25th Anniversary Marks Changing Times for Jewish Roots Band

Wednesday, December 14, 2011 15:02

An Interview with Frank London of The Klezmatics

by: Casey Pukl

This has been an incredibly interesting and thought provoking week of interviews for me, and I hope it is for all of you loyal blog readers out there as well. I don’t usually do this, but I’m going to give you a short preview of what’s coming up tomorrow and Friday so you can get excited!

I kicked off the week interviewing one of my favorite break out bands of 2011, Scars on 45 after their sound check for Star94’s Jingle Ball show on Monday night. These guys (and gal) are quickly gaining momentum for their debut album in true millennium fashion— through television placements of their songs and the internet.

Then I went on to interview the legendary leader of Hiroshima, Dan Kuramoto, about the band’s recent decision to leave their record label and go indie. We discussed some of their changes in marketing strategy, the difficulties of crossing genres, and their quest to build an online community that’s about more than selling their music.

Following that lively discussion, I spoke with the focus of today’s post— Frank London of The Klezmatics. The Klezmatics are celebrating their 25th anniversary as a group this year, and have released their 10th album, a two-CD set titled Live at Town Hall. The group was also recently the subject of documentary film, The Klezmatics: On Holy Ground. It’s been a wild ride for the internationally renowned, Grammy award winning proponents of Jewish roots music, and watching the industry change over the years has sometimes been a rocky road to navigate. Keep reading to find out how the group has adapted to industry changes, London’s feelings about the documentary, and what fans can look forward to for the future.

CP: Tell me about the new album!

FL: Well, we’ve been a band for so long now, that it really felt like we deserved a little celebration. We have a lot of friends and fans that have supported us over the years, so we thought it would be really neat to put on this spectacle for all of them. We wanted to go through the history of our music. We played everything from the first song we ever learned as a band to the newest songs that haven’t even been recorded yet. All of this was done in the midst of recording the documentary, and everything just came out so great that we decided to release it. We’re one of those bands that just has this great energy live. We’re essentially a live band. The whole thing just turned out pretty spectacular.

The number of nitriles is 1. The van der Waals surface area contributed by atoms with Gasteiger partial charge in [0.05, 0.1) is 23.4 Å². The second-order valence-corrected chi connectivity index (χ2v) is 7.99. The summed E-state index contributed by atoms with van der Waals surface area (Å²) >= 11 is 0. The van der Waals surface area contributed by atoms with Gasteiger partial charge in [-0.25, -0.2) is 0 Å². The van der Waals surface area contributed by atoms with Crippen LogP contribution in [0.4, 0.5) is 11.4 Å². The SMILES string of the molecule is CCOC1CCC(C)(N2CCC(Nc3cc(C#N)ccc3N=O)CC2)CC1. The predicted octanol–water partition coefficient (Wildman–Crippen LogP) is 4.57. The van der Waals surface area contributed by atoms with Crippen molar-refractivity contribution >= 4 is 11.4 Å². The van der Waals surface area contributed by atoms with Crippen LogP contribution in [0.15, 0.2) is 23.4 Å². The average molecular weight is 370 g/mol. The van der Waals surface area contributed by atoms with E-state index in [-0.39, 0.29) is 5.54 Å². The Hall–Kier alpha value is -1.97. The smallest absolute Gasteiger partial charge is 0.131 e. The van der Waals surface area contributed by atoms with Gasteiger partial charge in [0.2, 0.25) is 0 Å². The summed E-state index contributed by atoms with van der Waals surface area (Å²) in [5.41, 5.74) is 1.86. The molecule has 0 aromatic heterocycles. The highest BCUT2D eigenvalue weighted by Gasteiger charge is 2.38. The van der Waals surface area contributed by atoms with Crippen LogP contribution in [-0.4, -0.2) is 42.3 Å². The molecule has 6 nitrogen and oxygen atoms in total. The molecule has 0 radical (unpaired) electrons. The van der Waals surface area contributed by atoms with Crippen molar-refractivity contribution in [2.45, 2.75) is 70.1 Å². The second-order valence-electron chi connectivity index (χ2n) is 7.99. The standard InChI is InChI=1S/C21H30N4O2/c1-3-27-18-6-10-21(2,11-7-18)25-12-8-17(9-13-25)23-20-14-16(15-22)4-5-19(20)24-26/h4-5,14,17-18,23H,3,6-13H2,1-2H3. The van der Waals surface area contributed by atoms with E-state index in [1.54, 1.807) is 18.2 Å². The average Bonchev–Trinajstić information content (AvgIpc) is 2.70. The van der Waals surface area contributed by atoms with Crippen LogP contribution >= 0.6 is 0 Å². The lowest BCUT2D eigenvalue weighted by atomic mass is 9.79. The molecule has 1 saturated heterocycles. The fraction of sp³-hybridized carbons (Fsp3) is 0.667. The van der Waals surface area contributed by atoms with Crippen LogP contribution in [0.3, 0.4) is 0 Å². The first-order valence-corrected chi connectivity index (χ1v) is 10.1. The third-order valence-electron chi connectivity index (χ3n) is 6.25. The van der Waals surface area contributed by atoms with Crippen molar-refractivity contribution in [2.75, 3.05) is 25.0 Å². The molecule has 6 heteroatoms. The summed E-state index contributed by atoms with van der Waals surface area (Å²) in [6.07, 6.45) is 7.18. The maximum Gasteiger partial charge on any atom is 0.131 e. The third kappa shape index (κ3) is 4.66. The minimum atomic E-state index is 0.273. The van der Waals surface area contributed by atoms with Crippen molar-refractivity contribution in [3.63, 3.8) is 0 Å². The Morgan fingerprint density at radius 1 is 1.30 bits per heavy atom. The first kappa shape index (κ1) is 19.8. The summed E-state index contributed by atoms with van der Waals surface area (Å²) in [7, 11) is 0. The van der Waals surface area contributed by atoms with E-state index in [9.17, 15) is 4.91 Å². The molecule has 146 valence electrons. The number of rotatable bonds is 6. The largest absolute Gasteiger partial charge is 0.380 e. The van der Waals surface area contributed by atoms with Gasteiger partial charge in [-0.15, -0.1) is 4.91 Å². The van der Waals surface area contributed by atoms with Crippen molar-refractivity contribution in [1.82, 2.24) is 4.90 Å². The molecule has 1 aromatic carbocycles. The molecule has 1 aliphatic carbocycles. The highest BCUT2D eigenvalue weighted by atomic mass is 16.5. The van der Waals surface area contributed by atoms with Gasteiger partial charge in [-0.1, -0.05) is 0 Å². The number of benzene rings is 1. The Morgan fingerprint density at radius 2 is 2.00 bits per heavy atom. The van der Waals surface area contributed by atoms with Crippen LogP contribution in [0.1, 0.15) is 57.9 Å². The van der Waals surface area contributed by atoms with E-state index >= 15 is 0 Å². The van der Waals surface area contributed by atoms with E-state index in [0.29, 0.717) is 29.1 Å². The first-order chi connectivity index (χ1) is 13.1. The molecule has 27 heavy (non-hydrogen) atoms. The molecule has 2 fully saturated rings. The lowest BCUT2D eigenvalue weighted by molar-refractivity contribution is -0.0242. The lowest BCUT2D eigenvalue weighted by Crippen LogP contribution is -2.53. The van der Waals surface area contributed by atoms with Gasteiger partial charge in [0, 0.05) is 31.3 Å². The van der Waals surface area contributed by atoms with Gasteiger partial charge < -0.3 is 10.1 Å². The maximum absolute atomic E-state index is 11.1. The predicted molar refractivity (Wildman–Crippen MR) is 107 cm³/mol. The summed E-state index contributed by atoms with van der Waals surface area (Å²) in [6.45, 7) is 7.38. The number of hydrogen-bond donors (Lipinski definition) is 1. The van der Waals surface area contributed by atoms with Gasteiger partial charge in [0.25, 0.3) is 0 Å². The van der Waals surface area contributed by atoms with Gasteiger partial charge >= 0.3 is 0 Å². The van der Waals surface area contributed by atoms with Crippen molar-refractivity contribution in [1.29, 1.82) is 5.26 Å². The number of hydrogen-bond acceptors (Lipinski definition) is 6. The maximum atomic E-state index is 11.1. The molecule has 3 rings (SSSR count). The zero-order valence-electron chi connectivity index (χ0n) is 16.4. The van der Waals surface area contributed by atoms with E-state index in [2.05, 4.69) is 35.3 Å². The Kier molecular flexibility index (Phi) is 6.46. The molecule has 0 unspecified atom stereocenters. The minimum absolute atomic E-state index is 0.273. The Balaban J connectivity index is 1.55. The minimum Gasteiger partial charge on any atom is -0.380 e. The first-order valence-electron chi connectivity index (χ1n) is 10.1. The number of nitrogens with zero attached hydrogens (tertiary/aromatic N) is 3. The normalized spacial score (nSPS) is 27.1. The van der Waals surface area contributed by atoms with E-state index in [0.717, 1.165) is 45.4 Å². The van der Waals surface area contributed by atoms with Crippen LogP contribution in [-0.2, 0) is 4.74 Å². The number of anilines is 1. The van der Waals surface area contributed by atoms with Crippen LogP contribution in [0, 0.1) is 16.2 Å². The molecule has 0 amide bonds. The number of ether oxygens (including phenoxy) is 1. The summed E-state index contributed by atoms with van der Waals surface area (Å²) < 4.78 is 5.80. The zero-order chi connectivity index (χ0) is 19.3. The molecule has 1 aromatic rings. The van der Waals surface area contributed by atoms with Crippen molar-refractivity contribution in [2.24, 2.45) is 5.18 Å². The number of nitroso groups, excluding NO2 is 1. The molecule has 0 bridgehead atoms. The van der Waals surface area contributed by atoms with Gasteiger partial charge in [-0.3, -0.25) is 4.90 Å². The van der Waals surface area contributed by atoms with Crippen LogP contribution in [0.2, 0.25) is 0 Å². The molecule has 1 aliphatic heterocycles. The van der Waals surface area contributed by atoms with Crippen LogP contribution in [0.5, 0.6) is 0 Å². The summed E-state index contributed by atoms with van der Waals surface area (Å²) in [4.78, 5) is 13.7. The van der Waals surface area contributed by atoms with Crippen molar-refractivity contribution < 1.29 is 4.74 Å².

CP: How did the documentary come about?

FL: Well, documentary films aren’t something that can just get thrown together quickly. It started off with a documentary filmmaker, and they told us they wanted to do one on us, so the crew followed us around for years. They followed us around on our tours and did interviews throughout the years, in our homes, all of that. And then finally, they decide that they have enough footage to take it into the editing room and start putting it all together.

CP: The documentary is mainly focused on the struggles of the band and how the industry has changed over the years, correct?

FL: Yes, and you know what’s funny about that is that we really had no idea that was going to be the focus of it as it was filming. That’s what a documentary filmmaker does, they choose an angle and they go with it. I thought it was a really interesting focus, and so true. It’s not something I ever really thought about. I never saw us as struggling to make a living in alternative music, it’s just something we’ve done for so long. But it was definitely interesting to see it all put together that way.

CP: Was there any one particular part of the film or process that was really important to you?